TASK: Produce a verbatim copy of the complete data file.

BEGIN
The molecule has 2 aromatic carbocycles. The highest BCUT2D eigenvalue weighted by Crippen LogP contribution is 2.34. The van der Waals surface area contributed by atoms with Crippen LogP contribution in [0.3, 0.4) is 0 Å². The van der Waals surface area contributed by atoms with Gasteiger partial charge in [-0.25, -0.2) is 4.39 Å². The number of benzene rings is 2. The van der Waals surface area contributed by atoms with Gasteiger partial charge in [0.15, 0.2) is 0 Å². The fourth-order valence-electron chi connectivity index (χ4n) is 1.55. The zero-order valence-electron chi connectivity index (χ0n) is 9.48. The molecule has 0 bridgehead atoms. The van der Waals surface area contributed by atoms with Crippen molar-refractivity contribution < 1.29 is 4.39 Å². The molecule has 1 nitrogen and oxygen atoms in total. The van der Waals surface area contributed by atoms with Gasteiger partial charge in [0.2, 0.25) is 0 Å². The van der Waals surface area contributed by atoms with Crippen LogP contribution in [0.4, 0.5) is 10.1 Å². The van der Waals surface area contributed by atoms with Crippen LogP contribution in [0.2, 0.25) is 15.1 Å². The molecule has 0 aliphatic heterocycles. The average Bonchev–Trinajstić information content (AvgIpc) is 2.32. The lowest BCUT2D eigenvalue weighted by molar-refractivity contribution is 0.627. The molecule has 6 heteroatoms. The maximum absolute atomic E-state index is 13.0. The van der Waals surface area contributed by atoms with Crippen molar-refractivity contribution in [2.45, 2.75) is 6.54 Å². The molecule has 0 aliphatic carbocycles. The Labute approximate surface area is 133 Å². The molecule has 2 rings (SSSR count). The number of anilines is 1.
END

The molecule has 2 aromatic carbocycles. The highest BCUT2D eigenvalue weighted by Crippen LogP contribution is 2.34. The van der Waals surface area contributed by atoms with Crippen LogP contribution in [0.3, 0.4) is 0 Å². The van der Waals surface area contributed by atoms with Gasteiger partial charge in [-0.25, -0.2) is 4.39 Å². The number of benzene rings is 2. The van der Waals surface area contributed by atoms with Gasteiger partial charge in [0.15, 0.2) is 0 Å². The fourth-order valence-electron chi connectivity index (χ4n) is 1.55. The zero-order valence-electron chi connectivity index (χ0n) is 9.48. The molecule has 0 bridgehead atoms. The van der Waals surface area contributed by atoms with Crippen molar-refractivity contribution < 1.29 is 4.39 Å². The molecule has 1 nitrogen and oxygen atoms in total. The van der Waals surface area contributed by atoms with Gasteiger partial charge in [0.2, 0.25) is 0 Å². The van der Waals surface area contributed by atoms with Crippen LogP contribution in [0.4, 0.5) is 10.1 Å². The van der Waals surface area contributed by atoms with Crippen LogP contribution in [0.2, 0.25) is 15.1 Å². The molecule has 0 aliphatic heterocycles. The average Bonchev–Trinajstić information content (AvgIpc) is 2.32. The lowest BCUT2D eigenvalue weighted by molar-refractivity contribution is 0.627. The molecule has 6 heteroatoms. The maximum absolute atomic E-state index is 13.0. The van der Waals surface area contributed by atoms with Crippen molar-refractivity contribution in [2.45, 2.75) is 6.54 Å². The molecule has 0 aliphatic carbocycles. The Labute approximate surface area is 133 Å². The molecule has 2 rings (SSSR count). The number of anilines is 1.